Context: Chemerin is a novel adipokine previously associated with metabolic syndrome phenotypes in a small sample of subjects from Mauritius.
Objective: The aim of the study was to determine whether plasma chemerin levels were associated with metabolic syndrome phenotypes in a larger sample from a second, unrelated human population.
Design, setting, patients, and intervention: Plasma samples were obtained from the San Antonio Family Heart Study (SAFHS), a large family-based genetic epidemiological study including 1431 Mexican-American individuals. Individuals were randomly sampled without regard to phenotype or disease status. This sample is well-characterized for a variety of phenotypes related to the metabolic syndrome.
Main outcomes: Plasma chemerin levels were measured by sandwich ELISA. Linear regression and correlation analyses were used to determine associations between plasma chemerin levels and metabolic syndrome phenotypes.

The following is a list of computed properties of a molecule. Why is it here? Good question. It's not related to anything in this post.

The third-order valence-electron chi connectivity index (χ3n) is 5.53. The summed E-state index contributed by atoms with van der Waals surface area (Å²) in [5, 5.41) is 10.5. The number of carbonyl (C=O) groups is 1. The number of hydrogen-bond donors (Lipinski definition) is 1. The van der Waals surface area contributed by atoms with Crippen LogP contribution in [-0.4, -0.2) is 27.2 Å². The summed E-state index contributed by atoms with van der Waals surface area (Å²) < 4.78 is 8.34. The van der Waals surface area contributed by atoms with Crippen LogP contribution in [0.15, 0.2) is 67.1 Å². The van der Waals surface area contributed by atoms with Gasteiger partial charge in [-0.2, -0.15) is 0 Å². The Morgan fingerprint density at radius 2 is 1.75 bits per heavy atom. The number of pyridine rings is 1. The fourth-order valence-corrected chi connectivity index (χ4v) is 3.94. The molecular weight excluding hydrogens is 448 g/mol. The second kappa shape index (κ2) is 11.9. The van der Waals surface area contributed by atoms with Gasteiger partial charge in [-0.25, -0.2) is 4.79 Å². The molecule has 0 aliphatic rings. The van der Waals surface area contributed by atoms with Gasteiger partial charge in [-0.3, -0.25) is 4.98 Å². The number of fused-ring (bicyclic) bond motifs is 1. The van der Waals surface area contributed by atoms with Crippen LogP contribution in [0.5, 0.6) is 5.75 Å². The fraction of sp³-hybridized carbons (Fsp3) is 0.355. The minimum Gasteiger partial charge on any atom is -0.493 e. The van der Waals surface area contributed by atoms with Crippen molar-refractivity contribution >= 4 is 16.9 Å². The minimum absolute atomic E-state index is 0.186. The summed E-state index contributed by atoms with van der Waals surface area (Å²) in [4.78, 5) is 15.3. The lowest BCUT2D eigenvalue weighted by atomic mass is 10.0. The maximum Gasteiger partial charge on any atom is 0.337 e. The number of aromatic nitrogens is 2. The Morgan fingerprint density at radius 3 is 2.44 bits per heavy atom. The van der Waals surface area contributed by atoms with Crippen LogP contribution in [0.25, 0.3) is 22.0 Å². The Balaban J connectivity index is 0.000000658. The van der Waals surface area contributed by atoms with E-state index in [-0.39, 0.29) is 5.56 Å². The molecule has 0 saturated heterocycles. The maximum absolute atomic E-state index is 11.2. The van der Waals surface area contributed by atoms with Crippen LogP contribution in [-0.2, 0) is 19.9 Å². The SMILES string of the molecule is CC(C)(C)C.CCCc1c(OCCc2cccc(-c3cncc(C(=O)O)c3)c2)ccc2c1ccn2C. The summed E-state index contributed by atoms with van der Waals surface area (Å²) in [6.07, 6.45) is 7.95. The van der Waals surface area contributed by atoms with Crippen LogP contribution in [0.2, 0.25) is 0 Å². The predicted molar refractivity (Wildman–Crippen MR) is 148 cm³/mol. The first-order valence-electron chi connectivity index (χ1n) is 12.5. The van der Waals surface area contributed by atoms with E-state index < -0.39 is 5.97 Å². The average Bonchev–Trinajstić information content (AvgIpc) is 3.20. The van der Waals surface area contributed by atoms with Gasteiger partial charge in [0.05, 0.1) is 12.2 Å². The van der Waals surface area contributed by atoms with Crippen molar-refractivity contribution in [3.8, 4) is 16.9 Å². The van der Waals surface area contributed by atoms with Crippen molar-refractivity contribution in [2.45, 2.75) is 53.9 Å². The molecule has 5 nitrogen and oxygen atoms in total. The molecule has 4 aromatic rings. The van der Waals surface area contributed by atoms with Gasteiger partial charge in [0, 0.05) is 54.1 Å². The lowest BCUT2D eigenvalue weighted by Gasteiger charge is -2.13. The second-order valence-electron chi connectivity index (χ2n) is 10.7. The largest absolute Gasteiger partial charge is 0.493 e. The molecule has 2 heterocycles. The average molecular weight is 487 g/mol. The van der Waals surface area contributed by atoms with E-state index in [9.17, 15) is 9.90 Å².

Results: Circulating chemerin levels were significantly higher in nondiabetic subjects with body mass index (BMI) greater than 30 kg/m(2) compared with those with a BMI below 25 kg/m(2) (P < 0.0001). Plasma chemerin levels were significantly associated with metabolic syndrome-related parameters, including BMI (P < 0.0001), fasting serum insulin (P < 0.0001), triglycerides (P < 0.0001), and high-density lipoprotein cholesterol (P = 0.00014), independent of age and sex in nondiabetic subjects.
Conclusion: Circulating chemerin levels were associated with metabolic syndrome phenotypes in a second, unrelated human population. This replicated result using a large human sample suggests that chemerin may be involved in the development of the metabolic syndrome.